“It was more like a draw,” said Forsythe. “This demon, Malfeeson, is a potent evil born of a more potent evil. The next battle will be yours to fight. We cannot join our spirits to yours in that fight. You will not be able to draw on our strength, because you are not part of The Whole.”
“It won’t be when the time comes, and when it does come, you will seldom have a more powerful ally. All you must do is wear the scabbard into battle, and believe in the power you have. You must carry no other weapons with you, or this--the most powerful one of all--will fail you.”
“No, there is something else,” said Lady Amanita. “Agaric, come here.” The boy came forward and smiled. He had a serene look on his cherubic face. Lady Amanita bent to one knee and smiled. She whispered to him, “You know what to do.”
Agaric approached him and tugged on his pant leg. “It’s alright, Mr. Bingo. There is no pain. You will understand, in time.” He smiled, nodded, and held out his hand. Something compelled Bingo to take it. As he did so, he felt a powerful jolt, like an electric shock. When he regained his senses, the boy was gone, and the hand that touched him was balled tightly in a fist.
Mrs. Amanita took his hand in hers. “Easy now. Easy. The boy is not dead. He has left behind one form and taken up another. Beings like us cannot die. You will take him with you, and when you have tried and failed, and all seems lost, you will eat him, and in so doing you and those around you will know your true form, and your true strength. For although you are a more primitive breed of creature, you also are a being of light. Once you do this, Agaric will eventually return to us.”
Deputy Inspector Harrison stepped forward. “Time is running out. You must now return to Bedlam. That is the abode of this creature, Malfeeson. He must be defeated. You will receive no help from the mortal authorities of this world. Our ability to use them is extinguished and the forces of evil are arraying them against us. Even now, the police and the courts make their way here to destroy all of us. When the demon revealed itself to us, it also saw who we are. Our disguise is now useless. We are marked. Only by putting an end to this madness will you free the people of this corporeal world from the terror of the dark.”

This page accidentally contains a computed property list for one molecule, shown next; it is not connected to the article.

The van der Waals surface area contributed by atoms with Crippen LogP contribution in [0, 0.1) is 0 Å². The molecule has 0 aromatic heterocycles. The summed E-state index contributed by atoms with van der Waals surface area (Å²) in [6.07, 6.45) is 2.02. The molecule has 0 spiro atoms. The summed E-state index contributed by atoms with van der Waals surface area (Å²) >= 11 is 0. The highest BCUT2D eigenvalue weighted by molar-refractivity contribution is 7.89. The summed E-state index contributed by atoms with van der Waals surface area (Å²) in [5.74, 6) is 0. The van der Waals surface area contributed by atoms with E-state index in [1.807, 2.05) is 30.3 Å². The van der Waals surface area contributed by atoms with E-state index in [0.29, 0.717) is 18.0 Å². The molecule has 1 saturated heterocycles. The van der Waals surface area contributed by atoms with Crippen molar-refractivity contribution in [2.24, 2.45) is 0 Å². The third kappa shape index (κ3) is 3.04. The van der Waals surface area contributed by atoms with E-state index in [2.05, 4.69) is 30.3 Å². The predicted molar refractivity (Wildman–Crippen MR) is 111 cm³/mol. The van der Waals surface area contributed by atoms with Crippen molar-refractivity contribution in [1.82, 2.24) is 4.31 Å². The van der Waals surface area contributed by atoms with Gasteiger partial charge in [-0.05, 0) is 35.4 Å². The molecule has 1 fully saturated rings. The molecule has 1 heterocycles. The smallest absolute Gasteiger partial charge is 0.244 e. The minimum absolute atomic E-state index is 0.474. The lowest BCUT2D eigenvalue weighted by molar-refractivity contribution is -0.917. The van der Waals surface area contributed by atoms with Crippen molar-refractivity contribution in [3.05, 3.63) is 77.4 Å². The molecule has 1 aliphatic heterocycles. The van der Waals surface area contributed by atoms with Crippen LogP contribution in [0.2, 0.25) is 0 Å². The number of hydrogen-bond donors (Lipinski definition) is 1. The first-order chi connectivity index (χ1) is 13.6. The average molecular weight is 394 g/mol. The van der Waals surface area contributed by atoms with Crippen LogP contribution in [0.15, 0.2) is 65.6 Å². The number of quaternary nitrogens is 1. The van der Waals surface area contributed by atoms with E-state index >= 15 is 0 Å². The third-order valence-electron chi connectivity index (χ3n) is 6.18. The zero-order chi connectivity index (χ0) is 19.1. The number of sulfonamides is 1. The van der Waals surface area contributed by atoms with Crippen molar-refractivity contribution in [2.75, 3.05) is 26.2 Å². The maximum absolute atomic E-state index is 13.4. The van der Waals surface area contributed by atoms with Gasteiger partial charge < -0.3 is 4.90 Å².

“No,” sighed Amanita, “Not Excalibur, but an army of Excaliburs lies in wait to destroy you and to capture the city of London, and then the world. They would not simply do away with the mad; they would enslave all mankind to a demon overlord.”
“We tried to free his spirit from its chains,” sighed Harrison. “He has not returned to The Whole. We fear he may be lost forever, or imprisoned in a dimension whose tortures you do not dare imagine. Know this,” he said much more quietly. “Should you fail in your task, you and all you love will be taken to a cruel place where there is no hope of rescue, a void where no light can ever enter. Should that happen, we, the People of the Light, will be forced to abandon this world to its fate. We are too weak to defend it now, and once the Damned take over a world, they consume that world entirely.”
Just then, a gunshot ripped through a window. Mr. Forsythe gripped his chest and fell to the ground. They ran to the window and looked outside at an assembled phalanx of uniformed police. They watched as a cannon on a two-wheeled artillery carriage was being drawn up. Mrs. Amanita kissed Bingo on the cheek. “There is no more time. It has begun. You must go. There is a horse waiting for you at the back of the house. It will know where to take you.”
“We will meet again in another life, Mr. Bingo. Be calm. All will be well.” Just then, a powdery burst of mortar and brick caved in part of the room. Mrs. Amanita and Deputy Inspector Harrison ran to the gaping hole in the wall with pistols in hand as the sound of loud rifle reports peppered the building. Bingo lowered his head, placed the mushroom in his pocket and ran out of the room and down a narrow flight of stairs. Just before he reached the back door, another shell rocked the entire house. Bingo felt certain he had abandoned his new friends to their doom.
He found the horse just as the police began to storm the building. He leapt into the saddle, ducked low and took off at a gallop over an open green as first one shot, then another snapped through the air past him. He made it to a small wooded glade, passed through it, and raced off into the countryside, away from the forces of perdition now massed against him.